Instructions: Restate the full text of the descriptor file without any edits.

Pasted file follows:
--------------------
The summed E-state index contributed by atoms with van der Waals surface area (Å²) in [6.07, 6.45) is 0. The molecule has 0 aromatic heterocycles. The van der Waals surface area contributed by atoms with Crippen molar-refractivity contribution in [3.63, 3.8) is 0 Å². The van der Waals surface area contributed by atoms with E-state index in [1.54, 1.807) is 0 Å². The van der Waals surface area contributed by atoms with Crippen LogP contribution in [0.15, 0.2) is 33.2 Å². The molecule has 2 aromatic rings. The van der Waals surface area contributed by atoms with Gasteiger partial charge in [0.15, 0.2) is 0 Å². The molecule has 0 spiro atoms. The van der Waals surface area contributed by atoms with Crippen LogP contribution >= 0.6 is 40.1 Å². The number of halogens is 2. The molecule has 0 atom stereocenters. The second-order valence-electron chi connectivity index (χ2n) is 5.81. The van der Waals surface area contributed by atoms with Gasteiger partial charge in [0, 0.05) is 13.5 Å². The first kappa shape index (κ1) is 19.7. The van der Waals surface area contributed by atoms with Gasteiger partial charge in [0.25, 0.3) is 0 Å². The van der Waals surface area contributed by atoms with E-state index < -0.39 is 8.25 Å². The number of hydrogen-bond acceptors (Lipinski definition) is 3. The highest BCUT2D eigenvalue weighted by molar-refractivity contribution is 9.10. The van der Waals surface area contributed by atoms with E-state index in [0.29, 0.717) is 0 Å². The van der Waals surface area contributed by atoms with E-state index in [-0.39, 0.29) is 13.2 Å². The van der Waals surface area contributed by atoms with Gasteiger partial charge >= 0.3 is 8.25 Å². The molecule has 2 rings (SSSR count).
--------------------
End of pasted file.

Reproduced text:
The summed E-state index contributed by atoms with van der Waals surface area (Å²) in [6.07, 6.45) is 0. The molecule has 0 aromatic heterocycles. The van der Waals surface area contributed by atoms with Crippen molar-refractivity contribution in [3.63, 3.8) is 0 Å². The van der Waals surface area contributed by atoms with E-state index in [1.54, 1.807) is 0 Å². The van der Waals surface area contributed by atoms with Crippen LogP contribution in [0.15, 0.2) is 33.2 Å². The molecule has 2 aromatic rings. The van der Waals surface area contributed by atoms with Gasteiger partial charge in [0.15, 0.2) is 0 Å². The molecule has 0 spiro atoms. The van der Waals surface area contributed by atoms with Crippen LogP contribution >= 0.6 is 40.1 Å². The number of halogens is 2. The molecule has 0 atom stereocenters. The second-order valence-electron chi connectivity index (χ2n) is 5.81. The van der Waals surface area contributed by atoms with Gasteiger partial charge in [0, 0.05) is 13.5 Å². The first kappa shape index (κ1) is 19.7. The van der Waals surface area contributed by atoms with Gasteiger partial charge in [0.25, 0.3) is 0 Å². The van der Waals surface area contributed by atoms with E-state index < -0.39 is 8.25 Å². The number of hydrogen-bond acceptors (Lipinski definition) is 3. The highest BCUT2D eigenvalue weighted by molar-refractivity contribution is 9.10. The van der Waals surface area contributed by atoms with E-state index in [0.29, 0.717) is 0 Å². The van der Waals surface area contributed by atoms with E-state index in [-0.39, 0.29) is 13.2 Å². The van der Waals surface area contributed by atoms with Gasteiger partial charge >= 0.3 is 8.25 Å². The molecule has 2 rings (SSSR count).